The former boss of Sutton Quebec regains his freedom while awaiting trial for a series of arsons at competitors. But to get out of prison, he must make almost unprecedented financial commitments totaling $400,000.
Handcuffed and in the dock in the morning at the Saint-Jérôme courthouse, José Christophe Folla walked out free on Tuesday. However, he had to agree to post $200,000 as security.
The businessman also owes his immediate freedom to the “women in his life”. His partner of 30 years, Julie Gaucher, who became president of Sutton Quebec, stands surety for an additional $100,000.
Folla’s common-law wife, Céline Levac, also provides bail of the same amount. Judge Gilles Garneau therefore requires a total of $400,000 in deposit and sureties.
“I don’t remember cases where such astronomical amounts were requested for releases,” says criminal law veteran Jean-Claude Hébert.
In 2013, his client Pamela Porter had to pay $250,000 to get out of prison. However, the judge did not impose additional bail on him. She was prosecuted for having recycled money from the crimes of her husband Arthur Porter, as part of the corruption scandal between SNC-Lavalin and the McGill University Health Center.
Cardiologist Guy Turcotte, who killed his two children in 2009, obtained his provisional release in 2014 against a $100,000 bond from his brother, guaranteed by a mortgage, but without a deposit of money.
A publication ban prevents the media from reporting the judge’s reasons, as well as the details of the police investigation exposed at this stage, as is usually the case during bail hearings.
To understand the heaviness of the bails he demands from Folla, “you have to put yourself in the judge’s place,” says Jean-Claude Hébert. “Does he consider that the evidence is very strong and that he risks receiving a fairly heavy sentence? » he mentions.
It must also minimize the risk of escape. Folla also had to surrender his two passports, Canadian and Spanish, and undertake not to leave Quebec.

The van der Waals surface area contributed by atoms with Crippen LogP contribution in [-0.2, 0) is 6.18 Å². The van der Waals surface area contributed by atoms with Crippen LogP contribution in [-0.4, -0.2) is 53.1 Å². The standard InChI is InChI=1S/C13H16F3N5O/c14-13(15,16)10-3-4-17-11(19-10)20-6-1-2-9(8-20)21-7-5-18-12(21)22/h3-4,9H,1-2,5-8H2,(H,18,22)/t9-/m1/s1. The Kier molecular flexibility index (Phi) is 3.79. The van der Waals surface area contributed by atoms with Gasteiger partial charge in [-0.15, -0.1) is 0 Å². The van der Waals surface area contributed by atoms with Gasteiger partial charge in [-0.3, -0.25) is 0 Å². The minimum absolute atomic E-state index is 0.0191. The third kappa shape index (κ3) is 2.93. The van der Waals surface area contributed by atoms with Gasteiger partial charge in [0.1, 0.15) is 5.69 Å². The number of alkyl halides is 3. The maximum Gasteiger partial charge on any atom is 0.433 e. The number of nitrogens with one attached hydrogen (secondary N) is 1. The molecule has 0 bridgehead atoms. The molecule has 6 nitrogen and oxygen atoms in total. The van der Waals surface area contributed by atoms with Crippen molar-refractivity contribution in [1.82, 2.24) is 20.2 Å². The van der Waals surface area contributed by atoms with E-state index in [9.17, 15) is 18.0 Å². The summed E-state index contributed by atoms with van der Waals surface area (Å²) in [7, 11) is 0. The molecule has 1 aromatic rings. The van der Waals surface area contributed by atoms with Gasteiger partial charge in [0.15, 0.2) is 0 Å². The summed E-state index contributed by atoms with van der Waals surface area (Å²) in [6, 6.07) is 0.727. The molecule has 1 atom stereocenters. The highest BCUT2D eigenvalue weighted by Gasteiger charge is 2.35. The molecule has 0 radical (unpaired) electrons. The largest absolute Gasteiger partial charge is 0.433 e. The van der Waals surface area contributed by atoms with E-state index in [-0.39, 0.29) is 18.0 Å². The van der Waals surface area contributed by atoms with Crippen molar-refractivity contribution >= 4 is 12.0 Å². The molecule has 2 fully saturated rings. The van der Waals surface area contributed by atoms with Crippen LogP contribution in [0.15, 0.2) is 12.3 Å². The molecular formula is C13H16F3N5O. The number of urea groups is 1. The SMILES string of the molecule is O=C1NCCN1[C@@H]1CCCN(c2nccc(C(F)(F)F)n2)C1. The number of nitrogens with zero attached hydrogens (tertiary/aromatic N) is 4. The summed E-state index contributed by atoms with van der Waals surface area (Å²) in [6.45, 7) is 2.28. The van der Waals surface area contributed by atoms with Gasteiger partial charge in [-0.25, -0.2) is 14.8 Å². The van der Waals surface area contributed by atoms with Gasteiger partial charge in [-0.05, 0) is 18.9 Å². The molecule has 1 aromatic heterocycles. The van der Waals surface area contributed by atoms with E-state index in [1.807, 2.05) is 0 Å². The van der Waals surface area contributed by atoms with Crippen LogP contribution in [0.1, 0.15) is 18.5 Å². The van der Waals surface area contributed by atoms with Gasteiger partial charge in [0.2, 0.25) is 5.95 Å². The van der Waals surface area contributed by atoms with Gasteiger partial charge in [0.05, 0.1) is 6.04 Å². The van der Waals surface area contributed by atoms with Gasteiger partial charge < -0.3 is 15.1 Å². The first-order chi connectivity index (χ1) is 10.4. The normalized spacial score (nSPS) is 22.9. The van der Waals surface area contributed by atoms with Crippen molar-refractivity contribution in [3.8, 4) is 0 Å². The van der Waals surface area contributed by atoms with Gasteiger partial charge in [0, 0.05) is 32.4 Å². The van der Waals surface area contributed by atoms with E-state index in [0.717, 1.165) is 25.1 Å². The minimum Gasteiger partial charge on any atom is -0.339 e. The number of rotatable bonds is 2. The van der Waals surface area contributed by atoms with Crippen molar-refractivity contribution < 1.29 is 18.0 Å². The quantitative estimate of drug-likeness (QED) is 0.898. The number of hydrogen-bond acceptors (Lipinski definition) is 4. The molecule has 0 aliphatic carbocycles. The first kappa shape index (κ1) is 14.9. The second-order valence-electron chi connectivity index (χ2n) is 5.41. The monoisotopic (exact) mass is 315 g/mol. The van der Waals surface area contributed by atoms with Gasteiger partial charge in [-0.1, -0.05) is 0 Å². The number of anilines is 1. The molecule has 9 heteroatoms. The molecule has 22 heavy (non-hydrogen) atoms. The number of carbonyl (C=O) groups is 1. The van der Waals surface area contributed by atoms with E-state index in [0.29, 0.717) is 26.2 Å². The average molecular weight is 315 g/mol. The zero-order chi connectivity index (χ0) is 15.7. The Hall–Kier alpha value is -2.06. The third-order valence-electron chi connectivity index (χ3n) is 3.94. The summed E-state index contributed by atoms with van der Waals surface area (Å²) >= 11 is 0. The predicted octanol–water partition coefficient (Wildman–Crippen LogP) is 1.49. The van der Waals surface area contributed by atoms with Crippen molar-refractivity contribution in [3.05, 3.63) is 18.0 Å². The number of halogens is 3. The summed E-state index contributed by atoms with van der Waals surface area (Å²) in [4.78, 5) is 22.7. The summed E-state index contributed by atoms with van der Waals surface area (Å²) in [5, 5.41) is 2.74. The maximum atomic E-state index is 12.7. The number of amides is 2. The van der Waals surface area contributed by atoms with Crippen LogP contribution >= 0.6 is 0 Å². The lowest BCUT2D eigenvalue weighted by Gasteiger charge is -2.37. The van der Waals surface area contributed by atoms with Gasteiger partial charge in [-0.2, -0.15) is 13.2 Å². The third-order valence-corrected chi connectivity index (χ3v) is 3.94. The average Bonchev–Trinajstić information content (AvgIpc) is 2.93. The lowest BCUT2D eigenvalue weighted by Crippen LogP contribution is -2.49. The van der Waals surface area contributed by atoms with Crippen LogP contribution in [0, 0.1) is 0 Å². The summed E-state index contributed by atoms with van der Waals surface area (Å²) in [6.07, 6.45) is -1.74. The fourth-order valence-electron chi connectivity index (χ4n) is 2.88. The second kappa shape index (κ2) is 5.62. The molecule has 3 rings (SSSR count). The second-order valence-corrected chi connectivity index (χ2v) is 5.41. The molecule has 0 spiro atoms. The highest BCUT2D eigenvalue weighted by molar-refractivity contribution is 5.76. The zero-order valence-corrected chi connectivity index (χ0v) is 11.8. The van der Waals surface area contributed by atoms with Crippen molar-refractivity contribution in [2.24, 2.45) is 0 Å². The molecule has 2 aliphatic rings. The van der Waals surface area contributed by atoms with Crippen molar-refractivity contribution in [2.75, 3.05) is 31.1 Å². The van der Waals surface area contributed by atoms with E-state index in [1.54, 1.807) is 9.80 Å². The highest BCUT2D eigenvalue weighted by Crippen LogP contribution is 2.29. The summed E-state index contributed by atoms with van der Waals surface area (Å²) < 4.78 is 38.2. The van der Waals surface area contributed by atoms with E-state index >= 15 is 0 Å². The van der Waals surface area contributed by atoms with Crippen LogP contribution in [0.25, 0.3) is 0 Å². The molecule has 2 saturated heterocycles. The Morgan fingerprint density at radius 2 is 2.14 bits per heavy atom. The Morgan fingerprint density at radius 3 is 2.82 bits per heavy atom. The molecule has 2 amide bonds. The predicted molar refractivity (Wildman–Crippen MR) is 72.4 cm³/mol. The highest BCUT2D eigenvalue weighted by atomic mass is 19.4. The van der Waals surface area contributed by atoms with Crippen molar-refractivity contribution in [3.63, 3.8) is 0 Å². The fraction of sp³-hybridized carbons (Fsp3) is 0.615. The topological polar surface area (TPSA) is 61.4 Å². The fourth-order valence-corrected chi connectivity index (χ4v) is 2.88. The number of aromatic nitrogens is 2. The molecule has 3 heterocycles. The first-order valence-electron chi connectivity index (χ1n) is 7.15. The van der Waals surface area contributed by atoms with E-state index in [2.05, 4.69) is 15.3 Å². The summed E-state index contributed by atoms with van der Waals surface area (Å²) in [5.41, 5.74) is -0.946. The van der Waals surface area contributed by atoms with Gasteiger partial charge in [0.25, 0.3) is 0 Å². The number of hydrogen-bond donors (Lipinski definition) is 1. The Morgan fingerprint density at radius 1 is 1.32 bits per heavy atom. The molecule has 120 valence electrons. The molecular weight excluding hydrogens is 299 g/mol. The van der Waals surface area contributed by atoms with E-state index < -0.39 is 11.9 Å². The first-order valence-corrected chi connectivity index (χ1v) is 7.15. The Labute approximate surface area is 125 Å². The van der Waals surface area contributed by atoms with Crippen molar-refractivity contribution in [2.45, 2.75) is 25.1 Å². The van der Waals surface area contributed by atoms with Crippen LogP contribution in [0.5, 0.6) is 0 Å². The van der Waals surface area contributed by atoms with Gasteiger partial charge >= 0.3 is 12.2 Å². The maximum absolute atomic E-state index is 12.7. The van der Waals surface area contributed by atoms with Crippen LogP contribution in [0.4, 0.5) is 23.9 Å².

“The judge is walking on a tightrope,” said Jean-Claude Hébert. He asks himself: “What do I have that I won’t be told I let it slip away if things go wrong?” He must be able to say that he made a reasonable decision. »
The criminal lawyer adds that judges have become concerned about public confidence in justice. “Will the financial commitments reassure the public, or will it annoy them? »
One thing is certain, Folla has considerable means to pay the price of his temporary freedom. The Sutton Quebec franchise, which he owns with Julie Gaucher, boasts some 1,500 brokers, who send him commissions on 22,000 transactions per year.
In addition, Folla owns a veritable small real estate empire, including the Golf Balmoral in Morin-Heights and a share of the EVO Montréal residences, housed in the former tower of the Delta hotel in the city center, valued at 77 million.
Heavy potential penalty
The 70-year-old businessman must now enjoy his freedom, since he faces a big risk: 14 years in prison. He is accused of ordering a series of arsons between 2017 and 2022, then plotting to commit others, until the last days of late January.
Through his spokesperson, his partner Julie Gaucher said she was “relieved” after his release. “We will let the judicial system do its work and Mr. Folla will stand trial,” said Patricia Lemoine Smith. She will focus on the continued growth of Sutton Quebec. »
The prosecutor in the case, Caroline Buist, says she “welcomes the decision” and must “evaluate” the possibility of appealing Folla’s release.
His co-defendants, Benjamin Amar and Alain Marc Nahmias, were also released on Monday.
The buildings they allegedly burned belonged to competitors of Sutton Quebec: the Léger family and Christian Bouvrette, owners of Royal LePage Humania.
They were associated with Sutton Quebec until 2017, when they decided to change franchises. A few months later, the arson attacks began.
One of the burned buildings, rue Principale in Saint-Sauveur, housed another franchise, Remax Bonjour. The building was a stone’s throw from Royal LePage Humania and according to our information, the victims and the police believe that the arsonists had the wrong address when setting it on fire in February 2021.
Folla and his co-defendants are due back in court on March 8.